What Is Fear Of Dogs?
Fear of dogs is a common canine phobia which affects many breeds of dogs including terriers, huskies, pups, and even some large breed dogs such as Great Danes. There are various reasons why your pet may have a fear of dogs. Some of these reasons include:
The presence of other dogs (or any animal) which could potentially attack them.
A fear of being left alone with another living creature. This could occur if they were to meet someone else’s pets or children. A great example would be when you encounter a stranger while out walking your dog and it suddenly runs away from you. Other times, this fear might arise due to a person approaching your home unexpectedly.
Fear of strangers, especially if they look scary.
Fear of enclosed spaces. For instance, a house where there are multiple rooms and doors. If you live in a small apartment building, then your fear may be heightened because the fear of being trapped inside your own home is greater than that of encountering an unknown predator outside your door.
How Do I Help My Dog Get Over Their Fear?
The first and most important step is to talk to your veterinarian about any possible physical or medical causes of your dog’s fear. It is not uncommon for a shy dog to be suffering from a mild case of separation anxiety or simply feeling overwhelmed by the presence of other dogs, people, or animals in general. In addition, there are various natural remedies and calming treats that can help to alleviate your dog’s fear in specific situations.
If your veterinarian does not find any medical causes for your dog’s behavior, then the next step is to address the root of the problem. While this process can be slightly different for each dog, there are some steps that remain relatively the same. First of all, it is important to bring your dog to a veterinarian in order to rule out any physical or medical causes for their fear.
Once that has been ruled out, it will be necessary to keep them on a leash at all times when in a public setting. This will prevent them from bolting away in fear if they see another dog or person.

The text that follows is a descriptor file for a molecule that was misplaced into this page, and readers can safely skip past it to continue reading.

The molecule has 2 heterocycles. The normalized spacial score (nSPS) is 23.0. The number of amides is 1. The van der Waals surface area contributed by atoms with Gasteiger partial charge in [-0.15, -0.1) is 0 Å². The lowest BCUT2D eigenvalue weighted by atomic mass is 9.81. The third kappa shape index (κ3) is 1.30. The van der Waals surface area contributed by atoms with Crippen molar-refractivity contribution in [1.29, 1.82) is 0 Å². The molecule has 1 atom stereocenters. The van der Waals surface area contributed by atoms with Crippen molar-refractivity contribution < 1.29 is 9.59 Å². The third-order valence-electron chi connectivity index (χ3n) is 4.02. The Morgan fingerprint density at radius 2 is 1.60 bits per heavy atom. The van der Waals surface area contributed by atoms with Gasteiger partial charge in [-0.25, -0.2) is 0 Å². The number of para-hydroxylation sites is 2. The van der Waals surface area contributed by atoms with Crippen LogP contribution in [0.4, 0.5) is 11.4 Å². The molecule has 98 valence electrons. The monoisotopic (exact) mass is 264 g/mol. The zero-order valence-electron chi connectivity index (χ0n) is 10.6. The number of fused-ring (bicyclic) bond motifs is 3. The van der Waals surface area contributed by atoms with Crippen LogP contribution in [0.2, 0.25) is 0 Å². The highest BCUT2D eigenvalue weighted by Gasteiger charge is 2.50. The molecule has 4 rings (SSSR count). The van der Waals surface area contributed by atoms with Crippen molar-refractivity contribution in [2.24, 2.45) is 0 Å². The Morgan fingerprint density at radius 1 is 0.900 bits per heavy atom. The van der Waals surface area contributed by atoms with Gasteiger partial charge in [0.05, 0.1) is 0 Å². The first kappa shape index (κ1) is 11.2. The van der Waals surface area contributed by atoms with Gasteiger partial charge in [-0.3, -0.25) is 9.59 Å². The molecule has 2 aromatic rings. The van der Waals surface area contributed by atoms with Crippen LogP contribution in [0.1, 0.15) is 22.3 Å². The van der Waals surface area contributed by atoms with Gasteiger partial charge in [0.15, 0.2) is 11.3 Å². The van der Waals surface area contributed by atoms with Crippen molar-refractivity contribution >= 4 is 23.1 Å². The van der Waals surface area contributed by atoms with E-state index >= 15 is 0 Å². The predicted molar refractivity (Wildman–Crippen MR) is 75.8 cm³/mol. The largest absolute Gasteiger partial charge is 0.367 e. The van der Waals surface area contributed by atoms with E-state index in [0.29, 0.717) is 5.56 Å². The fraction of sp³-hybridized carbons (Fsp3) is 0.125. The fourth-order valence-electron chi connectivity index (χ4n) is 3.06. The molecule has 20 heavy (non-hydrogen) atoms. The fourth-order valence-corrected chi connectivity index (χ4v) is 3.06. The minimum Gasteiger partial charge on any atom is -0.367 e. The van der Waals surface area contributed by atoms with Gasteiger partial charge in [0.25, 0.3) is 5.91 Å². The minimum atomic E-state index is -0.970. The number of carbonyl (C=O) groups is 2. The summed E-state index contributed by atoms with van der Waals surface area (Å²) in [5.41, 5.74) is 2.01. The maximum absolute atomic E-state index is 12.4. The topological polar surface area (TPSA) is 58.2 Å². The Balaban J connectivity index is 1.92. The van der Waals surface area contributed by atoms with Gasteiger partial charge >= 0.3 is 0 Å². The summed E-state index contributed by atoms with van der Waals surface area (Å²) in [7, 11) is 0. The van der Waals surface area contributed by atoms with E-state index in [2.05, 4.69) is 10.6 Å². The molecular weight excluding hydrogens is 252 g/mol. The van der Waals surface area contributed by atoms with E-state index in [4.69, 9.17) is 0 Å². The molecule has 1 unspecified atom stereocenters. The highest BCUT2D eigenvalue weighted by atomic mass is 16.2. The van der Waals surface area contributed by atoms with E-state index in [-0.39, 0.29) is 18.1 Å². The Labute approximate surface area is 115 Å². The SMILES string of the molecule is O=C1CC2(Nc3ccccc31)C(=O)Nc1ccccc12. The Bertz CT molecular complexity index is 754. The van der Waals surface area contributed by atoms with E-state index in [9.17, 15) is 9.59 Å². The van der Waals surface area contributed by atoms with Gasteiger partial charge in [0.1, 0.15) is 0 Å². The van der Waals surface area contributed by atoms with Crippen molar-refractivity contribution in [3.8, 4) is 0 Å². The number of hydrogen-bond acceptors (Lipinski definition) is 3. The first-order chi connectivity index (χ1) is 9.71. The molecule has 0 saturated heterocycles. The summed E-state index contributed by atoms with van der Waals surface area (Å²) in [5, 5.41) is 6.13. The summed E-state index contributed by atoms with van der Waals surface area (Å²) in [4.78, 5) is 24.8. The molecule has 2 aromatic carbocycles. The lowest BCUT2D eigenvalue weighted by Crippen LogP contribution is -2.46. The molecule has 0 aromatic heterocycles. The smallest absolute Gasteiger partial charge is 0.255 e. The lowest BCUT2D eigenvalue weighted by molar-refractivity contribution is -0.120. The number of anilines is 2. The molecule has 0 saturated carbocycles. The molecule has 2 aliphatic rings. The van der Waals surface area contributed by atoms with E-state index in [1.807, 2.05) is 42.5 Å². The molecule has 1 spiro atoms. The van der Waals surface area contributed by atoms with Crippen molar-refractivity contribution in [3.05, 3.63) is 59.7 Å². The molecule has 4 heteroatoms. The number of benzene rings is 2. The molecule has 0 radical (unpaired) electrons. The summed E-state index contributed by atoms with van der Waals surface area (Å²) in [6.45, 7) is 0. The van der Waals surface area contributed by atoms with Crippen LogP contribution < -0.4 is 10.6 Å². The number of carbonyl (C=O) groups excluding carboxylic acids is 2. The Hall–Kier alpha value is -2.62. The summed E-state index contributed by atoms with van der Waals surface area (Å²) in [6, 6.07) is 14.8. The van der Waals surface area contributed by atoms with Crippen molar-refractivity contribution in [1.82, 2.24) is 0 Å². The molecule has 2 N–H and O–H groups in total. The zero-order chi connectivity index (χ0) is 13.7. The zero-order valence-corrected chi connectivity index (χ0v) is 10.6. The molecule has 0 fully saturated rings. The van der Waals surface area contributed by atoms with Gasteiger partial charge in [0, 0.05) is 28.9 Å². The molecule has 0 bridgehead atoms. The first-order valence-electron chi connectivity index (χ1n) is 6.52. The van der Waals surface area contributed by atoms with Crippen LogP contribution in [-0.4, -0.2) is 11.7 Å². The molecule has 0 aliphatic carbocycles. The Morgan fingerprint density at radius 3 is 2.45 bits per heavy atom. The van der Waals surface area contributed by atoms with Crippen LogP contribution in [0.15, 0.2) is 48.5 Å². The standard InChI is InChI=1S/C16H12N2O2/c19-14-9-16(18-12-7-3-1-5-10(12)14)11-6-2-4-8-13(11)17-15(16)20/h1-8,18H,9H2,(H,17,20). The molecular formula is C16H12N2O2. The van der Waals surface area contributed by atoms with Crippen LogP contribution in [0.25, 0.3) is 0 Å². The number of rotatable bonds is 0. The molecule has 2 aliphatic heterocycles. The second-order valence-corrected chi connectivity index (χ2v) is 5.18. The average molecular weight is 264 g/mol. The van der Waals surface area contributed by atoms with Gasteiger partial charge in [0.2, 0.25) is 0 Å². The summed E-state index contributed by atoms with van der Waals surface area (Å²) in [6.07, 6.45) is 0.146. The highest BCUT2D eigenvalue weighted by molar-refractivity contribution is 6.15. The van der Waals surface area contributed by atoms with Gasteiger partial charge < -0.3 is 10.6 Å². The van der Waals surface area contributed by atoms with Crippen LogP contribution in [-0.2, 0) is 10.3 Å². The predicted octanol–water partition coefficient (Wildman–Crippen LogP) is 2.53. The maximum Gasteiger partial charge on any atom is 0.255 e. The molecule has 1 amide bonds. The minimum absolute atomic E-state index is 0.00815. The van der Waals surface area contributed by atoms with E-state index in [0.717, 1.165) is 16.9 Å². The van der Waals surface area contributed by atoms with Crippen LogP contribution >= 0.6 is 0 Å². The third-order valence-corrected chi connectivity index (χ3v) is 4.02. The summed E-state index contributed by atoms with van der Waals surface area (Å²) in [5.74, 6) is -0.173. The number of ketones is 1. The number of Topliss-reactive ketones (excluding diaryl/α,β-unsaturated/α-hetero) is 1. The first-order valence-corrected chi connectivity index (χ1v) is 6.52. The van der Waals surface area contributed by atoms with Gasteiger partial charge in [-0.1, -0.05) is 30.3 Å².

It is wise to also keep your dog on a “Nothing In Life Is Free” program so that you are the one providing all of their meals, walks, and attention. By doing this, you are serving as their “Security Blanket” and they will not be as likely to act out due to the fact that they will always be near you.
While you may be tempted to leave your pet at home when you go out, this will only make their fears worse because they will become more and more fearful of being trapped in an area with no escape. When they are left alone, they will most likely begin to destroy your home in order to cope with their fear.
Lastly, it is important to get them over their fear of other people and dogs by exposing them to these things in a safe and positive way. The best way to do this is to have visitors come over on a regular basis or enroll them in a beginner’s dog training class where they can make friends with other dogs as well as be taught basic commands by the instructor. For more tips and information, you can also check out this amazing resource.
How To Help A Dog With Seperation Anxiety
There’s no denying that dogs can experience a wide range of emotions just like humans can. While we don’t always know exactly what they’re thinking, sometimes their body language and certain actions reveal what they’re feeling. One of the most common emotions seen in dogs is fear, as this is an emotion that pretty much everyone around the world can relate to at some point in their life. Even dogs can experience an especially wide range of fears, such as the fear of loud noises, the fear of other people or dogs, or even the fear of something more obscure like the vacuum, balloons, or a random speck of dust.